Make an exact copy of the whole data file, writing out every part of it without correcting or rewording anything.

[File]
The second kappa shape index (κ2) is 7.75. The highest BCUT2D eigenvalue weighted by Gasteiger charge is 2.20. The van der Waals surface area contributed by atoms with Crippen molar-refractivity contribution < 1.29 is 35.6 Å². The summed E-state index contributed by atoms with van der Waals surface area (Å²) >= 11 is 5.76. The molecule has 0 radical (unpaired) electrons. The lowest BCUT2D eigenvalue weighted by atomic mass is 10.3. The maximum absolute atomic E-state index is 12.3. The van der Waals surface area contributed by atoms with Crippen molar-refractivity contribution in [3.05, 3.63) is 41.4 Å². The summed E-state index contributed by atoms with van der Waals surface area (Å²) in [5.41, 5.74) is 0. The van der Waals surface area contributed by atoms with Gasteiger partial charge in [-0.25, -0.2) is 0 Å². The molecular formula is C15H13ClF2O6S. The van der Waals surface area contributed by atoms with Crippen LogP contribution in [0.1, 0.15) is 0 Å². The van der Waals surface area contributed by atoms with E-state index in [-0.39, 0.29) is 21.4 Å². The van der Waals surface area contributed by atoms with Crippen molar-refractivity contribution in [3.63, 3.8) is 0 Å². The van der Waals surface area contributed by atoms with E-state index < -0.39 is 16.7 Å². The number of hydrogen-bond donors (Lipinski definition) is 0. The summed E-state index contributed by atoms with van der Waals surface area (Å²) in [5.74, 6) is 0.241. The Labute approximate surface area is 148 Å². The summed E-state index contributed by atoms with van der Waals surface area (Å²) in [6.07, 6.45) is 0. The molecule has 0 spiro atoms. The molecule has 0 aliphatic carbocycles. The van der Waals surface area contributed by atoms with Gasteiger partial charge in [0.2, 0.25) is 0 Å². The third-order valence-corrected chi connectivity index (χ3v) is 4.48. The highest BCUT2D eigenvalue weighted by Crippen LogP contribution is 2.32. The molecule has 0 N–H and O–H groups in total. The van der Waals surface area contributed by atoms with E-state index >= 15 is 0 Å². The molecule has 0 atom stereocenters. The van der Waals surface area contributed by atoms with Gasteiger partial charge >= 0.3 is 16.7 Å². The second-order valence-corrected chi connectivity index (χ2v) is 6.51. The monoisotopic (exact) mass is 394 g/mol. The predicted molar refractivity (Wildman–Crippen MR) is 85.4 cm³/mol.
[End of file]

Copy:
The second kappa shape index (κ2) is 7.75. The highest BCUT2D eigenvalue weighted by Gasteiger charge is 2.20. The van der Waals surface area contributed by atoms with Crippen molar-refractivity contribution < 1.29 is 35.6 Å². The summed E-state index contributed by atoms with van der Waals surface area (Å²) >= 11 is 5.76. The molecule has 0 radical (unpaired) electrons. The lowest BCUT2D eigenvalue weighted by atomic mass is 10.3. The maximum absolute atomic E-state index is 12.3. The van der Waals surface area contributed by atoms with Crippen molar-refractivity contribution in [3.05, 3.63) is 41.4 Å². The summed E-state index contributed by atoms with van der Waals surface area (Å²) in [5.41, 5.74) is 0. The van der Waals surface area contributed by atoms with Gasteiger partial charge in [-0.25, -0.2) is 0 Å². The molecular formula is C15H13ClF2O6S. The van der Waals surface area contributed by atoms with Crippen LogP contribution in [0.1, 0.15) is 0 Å². The van der Waals surface area contributed by atoms with E-state index in [-0.39, 0.29) is 21.4 Å². The van der Waals surface area contributed by atoms with Crippen molar-refractivity contribution in [3.63, 3.8) is 0 Å². The van der Waals surface area contributed by atoms with E-state index < -0.39 is 16.7 Å². The number of hydrogen-bond donors (Lipinski definition) is 0. The summed E-state index contributed by atoms with van der Waals surface area (Å²) in [5.74, 6) is 0.241. The Labute approximate surface area is 148 Å². The summed E-state index contributed by atoms with van der Waals surface area (Å²) in [6.07, 6.45) is 0. The molecule has 0 spiro atoms. The molecule has 0 aliphatic carbocycles. The van der Waals surface area contributed by atoms with Gasteiger partial charge in [0.2, 0.25) is 0 Å². The third-order valence-corrected chi connectivity index (χ3v) is 4.48. The highest BCUT2D eigenvalue weighted by Crippen LogP contribution is 2.32. The molecule has 0 N–H and O–H groups in total. The van der Waals surface area contributed by atoms with E-state index >= 15 is 0 Å². The molecule has 0 atom stereocenters. The van der Waals surface area contributed by atoms with Gasteiger partial charge >= 0.3 is 16.7 Å². The second-order valence-corrected chi connectivity index (χ2v) is 6.51. The monoisotopic (exact) mass is 394 g/mol. The predicted molar refractivity (Wildman–Crippen MR) is 85.4 cm³/mol.